See some very early Jaime Hernandez in this multi-story filled fanzine, Fandom Circus!
Fandom Circus 2: 1978
Editor and publisher: Rich Lisiura
There were not many fanzines in the late seventies that were composed entirely or almost entirely of fully formed sequential stories. Most had a combination of illustrations and articles, with the odd comic story. Fandom Circus aimed to provide a forum for those creators that wanted to do just that…tell a story in comic format. The first issue, which I will profile at a later date, was printed in full size tabloid form (which will make it a pain to scan!), and had many members of the fan organization, InterFan, which I profiled back in an installment you can read here. This second issue is composed primarily of unknowns, many of which did not go on to careers in comics, or at least I have no knowledge of that. There is one big notable exception, but we will get to that in a bit.
Why not start at the cover, which you see above, along with the back cover. That front cover was done by one B. C. Boyer, whose work I have seen in other zines in the past. He had even then a confident, cartoony, and warm style. Unlike many young artists, he excelled at drawing children, as you will see in a few of the sampled pages below. In addition to the cover, he actually did two stories. Be sure to check out the pdf to read the stories as a whole.
After the first Boyer story is the highlight (as far as comic history goes), a very early Jaime Hernandez story. This was a few years before his appearance in No Sex, another great fanzine from the past. I don’t know if he originally intended this to be a comic strip, rather than a comic book story, but the format might make someone reach that conclusion. As you can see below, it has a very rigidly formatted visual structure, but you can see little touches here and there of what would be seen in Hernandez’ work later in Love and Rockets. A funny aside…in the contents, he is actually listed as Jim Hernandez (and you can see below he calls himself James). Below is the whole story.
Following Hernandez is The Man in the Moon, with story by Mark Lamport, and art by Max Giguere and Jean Pierre Normand. I have a feeling Max handled the people and Jean the ships, as you will see a spaceship pin up by him later on. Below are a few pages to give you a taste (as well as a later story, all by Lamport).
Following the first of those two stories is a one pager that is somewhat of out of sorts in this bunch, called Lance Lush, by Peter Ommundsen. It sorta reminds of the later Reid Fleming, World’s Dangerous Milkman.
Before I show work from some of the other stories, below you see a pin up by one very young Rafael Kayanan. He told me on Facebook he did this in middle school! Rafael’s work appeared in other fanzines, such as No Sex, and he later went on to work for pretty much every major comics company, as well as video games and more. From his Wikipedia page, the most fascinating part is that he “is a Master-level edged weapons (knife, sword, tomahawk) expert and instructor in Sayoc Kali. This rare combination of a visual and martial artist has led to projects which utilize both skills to illustrate fight storyboards for film and TV. Kayanan choreographed and trained the actors in William Friedkin’s The Hunted, starring Benicio del Toro and Tommy Lee Jones. He also trained actor Sam Rockwell for director George Clooney’s film, Confessions of a Dangerous Mind. Kayanan was a development artist, fight trainer and weapons consultant for the adaptation of Edgar Rice Burroughs’ John Carter. ” Other films and tv work fill his resume as well. What a renaissance man! [Right as this column was “going to press,” Rafael let me know he is also now a tv producer! Check it out here]
Rafael was kind enough to answer a few questions I posed to him.
Q: When did you start reading comics, when did you start drawing?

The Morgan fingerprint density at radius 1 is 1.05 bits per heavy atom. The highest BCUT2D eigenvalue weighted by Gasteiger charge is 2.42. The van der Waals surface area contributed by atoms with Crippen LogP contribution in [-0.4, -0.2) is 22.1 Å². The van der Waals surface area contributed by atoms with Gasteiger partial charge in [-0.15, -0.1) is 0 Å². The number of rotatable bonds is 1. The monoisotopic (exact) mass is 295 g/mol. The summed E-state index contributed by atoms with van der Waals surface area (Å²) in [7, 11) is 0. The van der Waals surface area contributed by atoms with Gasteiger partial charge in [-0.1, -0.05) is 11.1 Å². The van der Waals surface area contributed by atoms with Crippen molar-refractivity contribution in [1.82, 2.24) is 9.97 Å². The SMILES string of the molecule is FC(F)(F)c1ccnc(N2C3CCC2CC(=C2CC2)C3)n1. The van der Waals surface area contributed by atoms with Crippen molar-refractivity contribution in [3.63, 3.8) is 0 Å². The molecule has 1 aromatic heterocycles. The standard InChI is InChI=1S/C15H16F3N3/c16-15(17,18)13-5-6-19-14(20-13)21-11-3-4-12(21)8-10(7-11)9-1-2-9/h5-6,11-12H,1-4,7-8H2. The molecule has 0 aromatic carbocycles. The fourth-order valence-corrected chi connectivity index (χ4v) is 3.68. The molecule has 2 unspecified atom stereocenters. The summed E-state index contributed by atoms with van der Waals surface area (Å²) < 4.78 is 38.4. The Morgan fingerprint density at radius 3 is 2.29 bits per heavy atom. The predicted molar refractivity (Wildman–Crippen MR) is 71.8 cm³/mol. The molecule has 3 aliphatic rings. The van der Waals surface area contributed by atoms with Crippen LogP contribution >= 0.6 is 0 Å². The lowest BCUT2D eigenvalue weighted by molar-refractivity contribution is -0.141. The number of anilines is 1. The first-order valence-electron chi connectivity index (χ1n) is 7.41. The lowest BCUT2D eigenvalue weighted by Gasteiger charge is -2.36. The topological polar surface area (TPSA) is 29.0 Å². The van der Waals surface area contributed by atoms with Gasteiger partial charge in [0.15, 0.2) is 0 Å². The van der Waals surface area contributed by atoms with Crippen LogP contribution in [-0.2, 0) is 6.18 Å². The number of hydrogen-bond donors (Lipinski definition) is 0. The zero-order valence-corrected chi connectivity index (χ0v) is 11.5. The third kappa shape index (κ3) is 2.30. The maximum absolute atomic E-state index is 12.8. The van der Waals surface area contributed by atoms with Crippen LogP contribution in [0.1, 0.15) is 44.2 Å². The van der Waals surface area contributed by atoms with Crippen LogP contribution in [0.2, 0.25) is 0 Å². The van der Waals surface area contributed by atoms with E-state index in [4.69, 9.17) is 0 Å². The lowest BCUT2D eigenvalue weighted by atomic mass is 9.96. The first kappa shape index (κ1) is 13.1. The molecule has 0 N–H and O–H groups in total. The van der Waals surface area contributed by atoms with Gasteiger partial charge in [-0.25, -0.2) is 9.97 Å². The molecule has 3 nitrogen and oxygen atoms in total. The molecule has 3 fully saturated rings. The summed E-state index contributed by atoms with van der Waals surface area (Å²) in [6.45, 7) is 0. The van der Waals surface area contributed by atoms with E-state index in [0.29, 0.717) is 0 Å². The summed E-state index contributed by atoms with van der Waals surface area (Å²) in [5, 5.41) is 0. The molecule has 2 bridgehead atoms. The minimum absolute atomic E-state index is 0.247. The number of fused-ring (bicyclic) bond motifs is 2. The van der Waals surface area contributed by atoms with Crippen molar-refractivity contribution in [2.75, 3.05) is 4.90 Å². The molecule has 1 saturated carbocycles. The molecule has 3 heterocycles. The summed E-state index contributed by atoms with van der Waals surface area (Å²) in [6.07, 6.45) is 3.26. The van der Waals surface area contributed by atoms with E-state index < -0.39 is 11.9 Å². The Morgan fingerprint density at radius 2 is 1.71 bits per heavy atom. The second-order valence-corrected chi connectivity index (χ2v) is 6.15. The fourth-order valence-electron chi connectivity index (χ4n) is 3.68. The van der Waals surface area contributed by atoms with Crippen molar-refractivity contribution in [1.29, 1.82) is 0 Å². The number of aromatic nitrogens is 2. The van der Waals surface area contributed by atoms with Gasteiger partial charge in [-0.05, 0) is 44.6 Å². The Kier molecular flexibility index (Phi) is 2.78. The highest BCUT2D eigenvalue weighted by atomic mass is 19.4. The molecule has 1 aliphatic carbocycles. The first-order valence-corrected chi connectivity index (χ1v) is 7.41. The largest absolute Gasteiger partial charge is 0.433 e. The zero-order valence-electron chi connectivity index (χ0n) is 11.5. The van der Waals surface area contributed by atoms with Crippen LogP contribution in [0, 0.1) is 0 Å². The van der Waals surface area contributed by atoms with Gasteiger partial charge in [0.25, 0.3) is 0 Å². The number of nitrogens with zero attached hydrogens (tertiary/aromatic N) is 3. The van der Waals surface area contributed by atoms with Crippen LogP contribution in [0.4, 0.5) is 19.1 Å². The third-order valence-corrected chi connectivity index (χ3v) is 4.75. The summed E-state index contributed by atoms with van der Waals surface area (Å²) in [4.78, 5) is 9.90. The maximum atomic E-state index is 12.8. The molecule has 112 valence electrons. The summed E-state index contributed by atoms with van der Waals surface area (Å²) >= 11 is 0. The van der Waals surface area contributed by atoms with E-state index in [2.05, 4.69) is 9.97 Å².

A: I started looking at comics before I could read. My dad would bring home stacks of books when we lived in the Philippines. He’d have Marvel era Lee/Kirby as well as Filipino comics that had the work of Nestor Redondo, Alfredo Alcala and more. My first recollection of drawing anything good was copying a Gene Colan Daredevil that had a double page spread with a character called Mr. Fear. I was attracted to the kinetic hyper realism of Colan’s figures and composition.
Q: When did you start reading fanzines…any favorites that you can remember?
A: I started when I subscribed to The Comics Buyers Guide and saw all these ads of fanzines. I thought how cool it was that a teenager like myself could get practice in production. I could also interact with like- minded amateurs who had far more experience in print. I picked up Afta by the late Bill-Dale Marcinko and really thought the content spoke to my sensibilities. It was covering so many subjects that I had limited exposure to. I was living in a very small SW Florida town during this period. Everything was done via the post office. Taking a week to get a quick reply! Haha! Lots of hand written letters with fellow artists and storytellers across the country. It sounds so primitive during the wi-fi age we live in now. Although I recall those times with great fondness, I just soaked in as much information as I could. My work got stronger and I learned by doing.
Q: Do you remember the first fanzine you were printed in (christ, maybe it was in elementary school!)
A: Ha! It was called Fanta-zine or something close to it. Another kid close to my age was just printing it on his own with his friends and other CBG contributors. Creators like Daniel Clowes were sending in strips.
Q: Did the work you did in fanzines prepare you at all for the pro work you did later?
A: It did, in that I was used to interacting and working with fellow artists and writers by then. Many of which eventually broke into the industry. I saw the limitations of print, and the responsibility of finishing things before deadline. I was used to inquiring and sending my work to editors.
Q: I am pretty sure you did some work for David Heath Jr in No Sex….any memory of that?
A: I had corresponded with David a few times. I really enjoyed the energy he had for his zine. He had such a unique style and point of view in his stories. He asked to ink an image I penciled but there was a big disparity in artistic quality in terms of David already being an adult serving in the military and I was literally like 15 years old. He just let me feel my art was fine and fit with his zine. Such a good dude and I was glad we emailed each other a few times before he passed. He was setting up his website and tracking down talents from the past. That drawing in Fandom Circus was done my last year in middle school. He was a character called “Photon” who was this energy being in humanoid form that was trapped in this armor. It’s just amusing to see how I made artistic choices while having no real clue of ink drawing. It was all enthusiasm and violence drawn with small nibbed rapidographs.